Neuropathic foot ulcers are the most common precursor of lower–extremity amputation in patients with diabetes.1 In the podiatry literature, as well as other wound care literature, the total contact cast (TCC) has long been considered the gold standard for treating non-infected, neuropathic foot ulcerations.2 The TCC heals wounds by reducing weightbearing pressure and shear force to the plantar aspect of the foot. The unique well-molded, minimally-padded construct of the cast allows it to maintain “total contact” with the foot and lower leg. Clinical results overwhelmingly validate the use of TCC in healing neuropathic foot wounds. A study by Armstrong, et. al., involved 63 patients with non-infected neuropathic plantar foot ulcers and compared the TCC with a removable cast walker and a half shoe.3 All patients were followed for 12 weeks and had weekly visits for wound care and debridement. The ulcer healing rate for the TCC patients was 89.5 percent, compared with 65 percent for patients treated with the removable cast walker and 58.3 percent for patients treated with a half shoe. Mueller et. al., also compared the TCC with another treatment modality.4 Patients were randomized to receive TCC treatment or to avoid weightbearing and use sterile saline wet-to-dry dressings. Ninety percent of the TCC group healed within 42 ± 29 days, whereas only 67 percent of the non-TCC group healed within 65 ± 29 days. Myerson et. al., reviewed previous reports of TCC therapy and found a combined average healing rate of 75.5 percent after an average of 38.7 days in the cast.5 In their study, 90 percent of 71 ulcers were healed at a mean of five and a half weeks. We have used TCC extensively in our wound care clinic over the past 10 years and have applied more than 2,100 casts in the past three years alone. Despite the efficacy of the TCC, it is a modality that is still not widely used. One of the main reasons for this is the lack of standardization in application technique and materials. With this in mind, we’ve provided a thorough overview of the TCC, including detailed explanations of its application and removal. We hope to not only illustrate that the TCC is a beneficial addition to any wound care practice, but dispel some of the myths impeding its use. Reducing Peak Plantar Pressures Ambulatory short leg casts were first introduced by Kahn and Paul, who developed the technique in the 1930s to treat lepers in India.6,7 In the 1950s, Brand and colleagues embraced the walking cast technique. They reduced the amount of padding and brought it to America.8,9 Today, physicians around the world employ the TCC to treat pedal ulcers related to Hansen’s disease, diabetes and other ailments resulting in insensate feet. The TCC facilitates ulcer healing by effectively reducing plantar pressures. Birke, et. al., reported that a TCC reduced pressure at the metatarsal heads in six normal subjects by up to 84 percent.10 Hartsell et. al., found a 65 percent reduction in forefoot plantar pressures when comparing the TCC to a running shoe.11 The same study showed excellent reproducibility of load redistribution with TCC applications spaced one week apart and performed by the same technician. Shaw, et. al., demonstrated that the TCC allows one to transfer approximately 30 percent of the weightbearing load directly to the cast wall.12 Several mechanisms contribute to the reduction of peak plantar pressures in the TCC. The TCC is molded to the foot and lower leg in order to redistribute pressures over a larger surface area, including the transmission of body weight to both the heel and the lower leg. This allows for the “cone effect” by which an inverted cone (the leg) makes total contact with a conical receptacle (the cast). In order to ensure that the load bearing forces are effectively transmitted to the walls of the cast, the patient must be casted in this position. The intimate contact of the cast with the foot and leg also reduces shear forces normally present between the foot and shoe. The TCC alters the patient’s gait by requiring a shortened stride length and a decreased walking velocity. The TCC also eliminates sagittal plane ankle joint motion and the propulsive phase of gait, thereby reducing the forefoot pressures that normally occur with toe-off. A Review Of Indications And Contraindications One should consider the TCC as first-line therapy for non-infected, neuropathic, plantar foot wounds. This includes the treatment of postoperative delayed primary closures as well as pre-ulcerative conditions. Be sure to debride ulcers prior to instituting cast therapy as well as at weekly intervals when you change the cast. Also obtain weekly measurements and/or photographs so you can document the progression of healing. The TCC is also indicated for treating the acute stage of Charcot neuroarthropathy. By eliminating the stresses of weightbearing, the TCC allows the condition to consolidate. In these cases, cast the patient at two-week intervals for three to six months or until you see clinical and radiographic evidence of coalescence. Absolute contraindications for TCC include infection and severe arterial insufficiency. Proper wound debridement to healthy, bleeding tissue helps in making an early identification of an abscess or osteomyelitis. If you suspect an infection, you must eradicate it prior to employing a TCC. Involvement or exposure of deeper structures (tendon, joint capsule or exposed bone) should also be considered a contraindication. Total contact casting is contraindicated for patients who do not have an adequate vascular status for healing. Therefore, one must document adequate vascular supply either by direct palpation of pedal pulses or via a Doppler ultrasound. You should also assess the patient’s skin quality prior to initiating cast therapy. Any patients with active dermatoses or contact allergies to any cast components should not be casted. As with any treatment plan, carefully consider patient compliance. Patients must be able to comply with the cast care instructions, including the need to keep the cast dry and returning for scheduled appointments for recasting. Relative contraindications include blindness, ataxia, obesity and claustrophobia. In these cases, individual circumstances should guide the decision to employ casting. Key Points For Patient Education Before initiating cast therapy, you should sit down with the patient and discuss the role of TCC in wound healing in detail. During the discussion, it’s important to make the patient aware of possible complications of casting. A patient instruction handout on appropriate cast care can be very helpful in this regard. Patient instructions should include the following key points. • If the cast is loose or rubbing or causing pain, call the doctor as the cast may need to be changed. • The first cast change will take place two to three days after the initial cast has been applied. • Subsequent cast changes will range between twice a week to every other week. • If you develop a fever, chills, nausea or vomiting, the cast must be changed in order to ensure there is no underlying infection. • Keep the cast dry. If the cast gets wet, it must be changed. • If the cast is removed in a hospital or emergency room, the cast technician must be notified that there is only padding on the front over the shin, on the ankles and over the foot and toes. These are the only places they can cut with a saw to remove the cast. • You will need to wear a cast for at least two additional weeks after the wound has healed in order to allow your skin to return to normal thickness. • If you have any questions, call me or have me paged. Pertinent Pearls On Casting And Recasting In addition to the points above, the patient must be able to comply with regularly scheduled appointments for debridement and recasting. After you have debrided the wound and applied any topical agents (if desired), cast the patient in the prone position (see “Fourteen Steps To Applying A Total Contact Cast” below). Casting the patient in the prone position prevents the development of edema in the foot during application and relaxes the gastrocnemius muscle to allow a more intimate fit to the distal lower extremity.8,12 When the patient is in the prone position, one can also allow any excess soft tissue to shift toward the knee. Doing so facilitates maximum use of the cone effect. As we noted above, after the first TCC application, the patient should return in two to three days for the first cast change. This is critical to preventing cast abrasions or new ulcers as the initial decreases in leg volume from the cast may allow the leg to “piston” in the cast. After the first cast change, the time between cast changes is determined at your discretion. It is our practice to see patients with ulcers at weekly intervals. When treating patients who have Charcot neurarthropathy without wounds, we do the cast changes every two weeks. The time may vary depending on the amount of leg atrophy between visits. Prior to removing the cast, one should note the amount of “pistoning” present and make any adjustments to the cast change interval if necessary. We have shown that a patient visit for a cast change takes an average of 29 minutes. Preparation of the cast can be done by trained office staff and takes an average of seven minutes and 34 seconds. An average of 13 minutes and 55 seconds is required for the patient to remain non-weightbearing while the cast dries. The actual amount of time that a physician spends applying the cast on average is seven minutes and 32 seconds.13 Fourteen Steps To Applying A Total Contact Cast 1. Apply a foam dressing to the ulcer area and secure the dressing with paper tape. If the sterile package appears to be compromised, do not use it. 2. Place the stockinette over the foot, extending to the knee. Pull the stockinette forward to cover the toes and fold approximately two to four inches over the dorsum of the foot. Trim the excess and secure with plastic tape. 3. Place a strip of felt along the anterior crest of the tibia with flaps covering the malleoli. 4. Fold adhesive foam lengthwise to cover the toes completely, with the top and bottom sticking to the stockinette. Trim the excess from each side. 5. Place the patient in a prone position with the leg flexed at the knee. Apply webril around the leg, overlapping slightly at the shin area. 6. Maintain the foot in a neutral position with the ankle as close to 90 degrees as possible. Be sure not to crimp materials in toes or heel/ankle areas during application. 7. Using a 4-inch roll of plaster, briefly wet the material. Wrap the foot and leg from distal to proximal. All “tucks” or folds of excess plaster should be made over the padded areas only. 8. Wet a 3-inch roll of fiberglass and apply in the same fashion. Wrap the foot and leg from distal to proximal. All tucks or folds of excess plaster should be made over the padded areas only. 9. Fabricate a posterior splint from 4-inch fiberglass without wetting, extending from the toes to the most proximal part of casting material. Place the splint so any excess material hangs over the width of the foot medially and can be rolled inward to fill any void in the arch area. 10. Place 1/4-inch plywood on the bottom of the foot with a walking heel. 11. Fashion another posterior splint with 3-inch fiberglass without wetting and cut in the appropriate place for the walking heel to show through. 12. Apply a final layer of wet 4-inch roll of fiberglass as in step 8 to finish the cast. 13. Do not allow weightbearing for 15 minutes or until the cast has cooled and hardened. 14. Provide the patient with an instruction sheet and an emergency removal instruction card. Instruct the patient to carry the card with him or her in case of an emergency. Be Aware Of Potential Complications After applying a TCC, you may encounter complications, including new ulcers or abrasions caused by the cast. These complications may occur if the cast becomes loose, rubs in any area or pistons on the leg with walking. One should be well-trained in applying these casts in order to minimize these complications. Other complications include pain from the cast or the development of any systemic signs of infection such as fever, chills, nausea or vomiting. At the first sign of any of the above complications, one should remove the cast and reassess the patient prior to reapplying the TCC. Removal of the TCC requires familiarity with the cast and its unique areas of padding. (See “How To Remove The TCC” below.) How To Remove The TCC Since there is no posterior or lateral padding in a total contact cast (TCC), using a cast saw to remove the cast without cutting, abrading or burning the patient requires significant caution and great care. The procedure to remove a TCC is as follows: • Note the lines in the photo that indicate approximate cuts for removing the cast. • Make two parallel cuts down the anterior crest of the tibia approximately 1 inch apart on the padded area. • Cut medially and laterally over the padded area to the malleoli. • Cut distally across the toes medial to lateral. • Open the cast with small spreaders. • Remove the padding along the tibia and dorsum of the foot. • Use blunt scissors to cut the stockinette from top to bottom. • Remove the foot and leg from the cast. Essential Post-TCC Care In order to facilitate the patient’s smooth transition into shoes after he or she has achieve wound healing with the TCC, it is our practice to cast patients for extra-depth shoes with custom insoles prior to complete wound healing. This allows time for the shoes to be made and delivered so the patient does not return to inappropriate shoes after graduating from the cast. Frequent follow-up in the first several weeks after wound healing is also important to ensure proper shoe fit and accommodation for high-pressure areas. Without appropriate shoe gear, recurrence rates can be as high as 83 percent within 26 months of wound healing.14 Case Study: How A TCC Resolved A Four-Month-Old Ulcer One 58-year-old female came into the office. She had a 24-year history of diabetes and Charcot neuroarthropathy. Her foot ulcer had been present for four months. Past treatments included various topical medications, foot soaks and antibiotics. We evaluated and treated the patient at our wound center with weekly debridements and TCC. Her wound healed in 55 days. The patient has maintained her healed status in accommodative shoes and custom inserts. In Conclusion The TCC benefits patients, payers and practitioners alike. The benefit to the patient is the ability to ambulate and continue daily activities while achieving the unsurpassed healing benefits of the TCC. Payers benefit because successful healing of wounds eliminates the potential risk and added cost of lengthy hospitalizations, amputations, long-term antibiotics and rehabilitation. For example, PacifiCare of Colorado estimated in 1996 that a below the knee amputation costs approximately $75,000 from wound inception to prosthetic fitting. For practitioners, the TCC heals wounds more rapidly than any other treatment modality tested to date and allows for the incorporation of a gold standard therapy into practice. Fortunately, Medicare recognizes the TCC as the gold standard for plantar wound healing and currently reimburses for both application and materials. Perhaps the TCC has a place for treating patients with wounds in your clinical practice. Dr. Jensen is an Associate Professor at the University of Colorado Health Sciences Center. He is also a Diplomate of the American Board of Podiatric Surgery. Dr. Jaakola is a third-year resident within the Podiatric Surgical Program at the North Colorado Medical Center in Greeley, Co. Dr. Weber is a second-year resident at the aforementioned institution. Dr. Dairman is in private practice in Suffolk, Va.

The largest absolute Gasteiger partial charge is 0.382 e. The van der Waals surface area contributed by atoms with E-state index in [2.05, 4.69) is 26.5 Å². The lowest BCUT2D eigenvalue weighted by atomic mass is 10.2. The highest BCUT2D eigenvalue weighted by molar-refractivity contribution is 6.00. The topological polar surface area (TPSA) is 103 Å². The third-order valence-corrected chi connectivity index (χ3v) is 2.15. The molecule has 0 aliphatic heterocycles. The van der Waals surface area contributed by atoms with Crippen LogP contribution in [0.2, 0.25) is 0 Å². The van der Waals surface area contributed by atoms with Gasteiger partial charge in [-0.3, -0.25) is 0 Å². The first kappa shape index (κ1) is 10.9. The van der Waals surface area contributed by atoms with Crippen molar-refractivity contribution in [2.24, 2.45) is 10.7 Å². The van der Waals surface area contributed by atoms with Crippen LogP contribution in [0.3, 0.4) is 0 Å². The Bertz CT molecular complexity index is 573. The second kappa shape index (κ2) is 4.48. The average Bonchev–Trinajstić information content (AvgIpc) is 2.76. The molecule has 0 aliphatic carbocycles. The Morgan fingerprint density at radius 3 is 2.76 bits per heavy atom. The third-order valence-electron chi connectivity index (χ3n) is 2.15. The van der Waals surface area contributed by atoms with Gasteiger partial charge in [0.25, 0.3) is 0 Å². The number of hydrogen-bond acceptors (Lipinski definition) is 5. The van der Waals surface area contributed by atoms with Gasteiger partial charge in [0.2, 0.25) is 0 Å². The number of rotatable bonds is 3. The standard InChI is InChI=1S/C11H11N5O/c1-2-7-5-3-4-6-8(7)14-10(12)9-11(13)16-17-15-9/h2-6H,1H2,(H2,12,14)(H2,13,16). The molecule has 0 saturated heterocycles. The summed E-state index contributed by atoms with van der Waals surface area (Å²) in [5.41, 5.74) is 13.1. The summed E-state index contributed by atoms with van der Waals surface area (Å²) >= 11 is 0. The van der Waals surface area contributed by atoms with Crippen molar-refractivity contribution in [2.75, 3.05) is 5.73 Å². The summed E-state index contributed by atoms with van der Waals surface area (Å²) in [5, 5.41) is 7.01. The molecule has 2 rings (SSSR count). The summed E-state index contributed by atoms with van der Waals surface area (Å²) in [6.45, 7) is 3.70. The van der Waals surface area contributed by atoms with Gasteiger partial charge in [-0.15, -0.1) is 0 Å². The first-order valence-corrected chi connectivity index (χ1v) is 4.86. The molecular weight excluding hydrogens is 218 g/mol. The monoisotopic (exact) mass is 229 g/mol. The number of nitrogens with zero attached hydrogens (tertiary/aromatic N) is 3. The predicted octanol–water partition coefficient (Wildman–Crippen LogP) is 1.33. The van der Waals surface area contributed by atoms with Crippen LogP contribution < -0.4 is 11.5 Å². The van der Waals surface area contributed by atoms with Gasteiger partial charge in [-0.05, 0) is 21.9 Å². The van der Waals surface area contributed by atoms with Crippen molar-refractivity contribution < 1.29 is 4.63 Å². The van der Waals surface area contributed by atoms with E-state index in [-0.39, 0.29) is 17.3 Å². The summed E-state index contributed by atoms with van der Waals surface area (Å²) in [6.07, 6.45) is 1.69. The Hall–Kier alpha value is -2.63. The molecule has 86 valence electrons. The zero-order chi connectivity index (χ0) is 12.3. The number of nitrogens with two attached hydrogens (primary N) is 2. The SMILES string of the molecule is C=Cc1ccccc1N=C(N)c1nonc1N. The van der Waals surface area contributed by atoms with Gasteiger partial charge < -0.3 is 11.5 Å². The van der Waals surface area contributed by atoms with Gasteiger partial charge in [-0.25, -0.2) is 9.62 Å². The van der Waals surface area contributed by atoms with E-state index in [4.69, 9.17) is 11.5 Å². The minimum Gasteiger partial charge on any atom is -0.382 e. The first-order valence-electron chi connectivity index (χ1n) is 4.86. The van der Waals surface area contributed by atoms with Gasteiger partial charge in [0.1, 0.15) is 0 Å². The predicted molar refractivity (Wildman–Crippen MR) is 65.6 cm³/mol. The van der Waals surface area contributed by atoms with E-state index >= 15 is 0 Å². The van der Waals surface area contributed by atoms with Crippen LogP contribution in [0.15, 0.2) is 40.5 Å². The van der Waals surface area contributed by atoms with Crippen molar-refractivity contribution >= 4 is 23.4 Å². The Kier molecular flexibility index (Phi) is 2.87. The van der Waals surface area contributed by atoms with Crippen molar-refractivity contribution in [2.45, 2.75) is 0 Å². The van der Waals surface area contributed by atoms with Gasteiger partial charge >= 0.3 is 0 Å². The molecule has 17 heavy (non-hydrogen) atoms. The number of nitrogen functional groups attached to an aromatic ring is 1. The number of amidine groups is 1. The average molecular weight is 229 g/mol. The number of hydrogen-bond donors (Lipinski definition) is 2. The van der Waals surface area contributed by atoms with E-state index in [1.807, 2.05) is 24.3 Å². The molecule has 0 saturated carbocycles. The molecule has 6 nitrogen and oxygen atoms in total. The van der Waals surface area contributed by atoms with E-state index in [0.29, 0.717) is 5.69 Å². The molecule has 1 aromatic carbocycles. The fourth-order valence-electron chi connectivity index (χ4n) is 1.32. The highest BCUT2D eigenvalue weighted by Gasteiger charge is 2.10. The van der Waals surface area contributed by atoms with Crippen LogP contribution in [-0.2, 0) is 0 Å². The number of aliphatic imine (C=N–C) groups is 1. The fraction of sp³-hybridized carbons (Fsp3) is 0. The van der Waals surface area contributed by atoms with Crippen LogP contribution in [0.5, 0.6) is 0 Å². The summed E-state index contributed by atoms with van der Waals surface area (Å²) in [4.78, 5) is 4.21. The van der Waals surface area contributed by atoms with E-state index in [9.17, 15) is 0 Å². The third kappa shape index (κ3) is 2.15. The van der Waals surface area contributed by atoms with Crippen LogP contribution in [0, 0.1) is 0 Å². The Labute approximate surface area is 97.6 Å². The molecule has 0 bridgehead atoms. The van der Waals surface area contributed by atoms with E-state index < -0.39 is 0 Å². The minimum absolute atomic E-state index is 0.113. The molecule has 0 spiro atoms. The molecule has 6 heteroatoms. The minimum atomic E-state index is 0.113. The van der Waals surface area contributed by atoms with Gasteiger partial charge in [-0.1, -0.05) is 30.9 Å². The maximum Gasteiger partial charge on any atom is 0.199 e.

References 1. Pecoraro RE, Reiber GE, Burgess EM. Pathways to diabetic limb amputation. Basis for prevention. Diabetes Care;13:513-21, 1990. 2. Brand PW. Management of the Diabetic Foot, Williams and Wilkens, p.15, 1987. 3. Armstrong DG, Nguyen HC, Lavery LA, et. al. Off-Loading the Diabetic Foot Wound. Diabetes Care; 24(6):1019-1022, 2001. 4. Mueller MJ, Diamond JE, Sinacore Dr, et. al. Total contact casting in treatment of diabetic plantar ulcers: a controlled clinical trial. Diabetes Care; 12:384-388, 1989. 5. Myerson M, Papa J, Eaton K, et. al. The total-contact cast for management of neuropathic plantar ulceration of the foot. J Bone and Joint Surg; 74-A(2):261-269, 1992. 6. Kahn JS: Treatment of leprous trophic ulcers. Leprosy India 11:19-25, 1939. 7. Bauman H, Girling JP, Brand PW: Plantar pressure and trophic ulceration. J Bone Joint Surg 45B:652, 1983. 8. Coleman WC, Brand PW, Birke JA. The total contact cast: a therapy for plantar ulceration on insensitive feet. J Am Podiatr Med 74:548-552, 1984. 9. Sinacore DR: Total contact casting for diabetic neuropathic ulcers. Phys Ther 76:286-295, 1996. 10. Birke JA, Sims DS, Buford WL. Walking casts: effect on plantar foot pressures. J Rehabil Res Dev 22:18-22, 1985. 11. Hartsell HD, Fellner C, Frantz R, et. al. The repeatability of total contact cast applications: implications for clinical trials. J Prosthetics and Orthotics 13(1):4-7, 2001. 12. Shaw JE, His WL, Ulbrecht JS, et. al. The mechanism of plantar unloading in total contact casts: Implications for design and clinical use. Foot & Ankle Int 18(12):809-17, 1997. 13. Jaakola E, Jensen J, Weber A, et. al. Time effectiveness with utilization of the total contact cast for plantar foot ulcerations; presented as scientific poster at Symposium on Advanced Wound Care, 2003. 14. Edmonds ME, Blundell MP, Morris ME, et. al. Improved survival of the diabetic foot: the role of a specialised foot clinic. Quarterly J Medicine 60:763-771, 1986.



I'm studying for Wound Ostomy Continence certification. This is a very informative article on total contact casting. Kathleen BSN, RN